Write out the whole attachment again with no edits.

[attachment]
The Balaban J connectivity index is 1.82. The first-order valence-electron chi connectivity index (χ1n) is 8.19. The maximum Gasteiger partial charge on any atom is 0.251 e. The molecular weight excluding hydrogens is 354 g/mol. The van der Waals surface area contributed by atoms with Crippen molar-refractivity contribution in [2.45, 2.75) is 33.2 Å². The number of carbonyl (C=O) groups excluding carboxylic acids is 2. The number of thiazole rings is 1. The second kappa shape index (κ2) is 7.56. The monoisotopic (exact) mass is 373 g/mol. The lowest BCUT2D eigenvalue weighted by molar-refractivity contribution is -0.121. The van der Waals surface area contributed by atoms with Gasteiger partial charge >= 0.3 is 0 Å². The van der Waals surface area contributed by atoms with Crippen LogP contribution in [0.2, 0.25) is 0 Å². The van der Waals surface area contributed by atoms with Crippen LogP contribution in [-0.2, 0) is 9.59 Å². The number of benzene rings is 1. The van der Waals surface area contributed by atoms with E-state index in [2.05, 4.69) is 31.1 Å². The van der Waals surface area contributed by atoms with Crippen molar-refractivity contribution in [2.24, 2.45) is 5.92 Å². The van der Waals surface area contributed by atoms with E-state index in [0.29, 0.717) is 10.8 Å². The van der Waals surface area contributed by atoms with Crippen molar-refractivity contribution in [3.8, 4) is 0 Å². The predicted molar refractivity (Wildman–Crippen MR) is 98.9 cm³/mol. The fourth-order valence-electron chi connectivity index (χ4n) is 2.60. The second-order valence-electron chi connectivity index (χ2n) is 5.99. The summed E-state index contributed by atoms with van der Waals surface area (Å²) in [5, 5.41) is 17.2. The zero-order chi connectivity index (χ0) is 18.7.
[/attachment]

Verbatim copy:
The Balaban J connectivity index is 1.82. The first-order valence-electron chi connectivity index (χ1n) is 8.19. The maximum Gasteiger partial charge on any atom is 0.251 e. The molecular weight excluding hydrogens is 354 g/mol. The van der Waals surface area contributed by atoms with Crippen molar-refractivity contribution in [2.45, 2.75) is 33.2 Å². The number of carbonyl (C=O) groups excluding carboxylic acids is 2. The number of thiazole rings is 1. The second kappa shape index (κ2) is 7.56. The monoisotopic (exact) mass is 373 g/mol. The lowest BCUT2D eigenvalue weighted by molar-refractivity contribution is -0.121. The van der Waals surface area contributed by atoms with Gasteiger partial charge >= 0.3 is 0 Å². The van der Waals surface area contributed by atoms with Crippen LogP contribution in [0.2, 0.25) is 0 Å². The van der Waals surface area contributed by atoms with Crippen LogP contribution in [-0.2, 0) is 9.59 Å². The number of benzene rings is 1. The van der Waals surface area contributed by atoms with E-state index in [2.05, 4.69) is 31.1 Å². The van der Waals surface area contributed by atoms with Crippen molar-refractivity contribution in [2.24, 2.45) is 5.92 Å². The van der Waals surface area contributed by atoms with E-state index in [0.29, 0.717) is 10.8 Å². The van der Waals surface area contributed by atoms with Crippen molar-refractivity contribution in [3.8, 4) is 0 Å². The predicted molar refractivity (Wildman–Crippen MR) is 98.9 cm³/mol. The fourth-order valence-electron chi connectivity index (χ4n) is 2.60. The second-order valence-electron chi connectivity index (χ2n) is 5.99. The summed E-state index contributed by atoms with van der Waals surface area (Å²) in [5, 5.41) is 17.2. The zero-order chi connectivity index (χ0) is 18.7.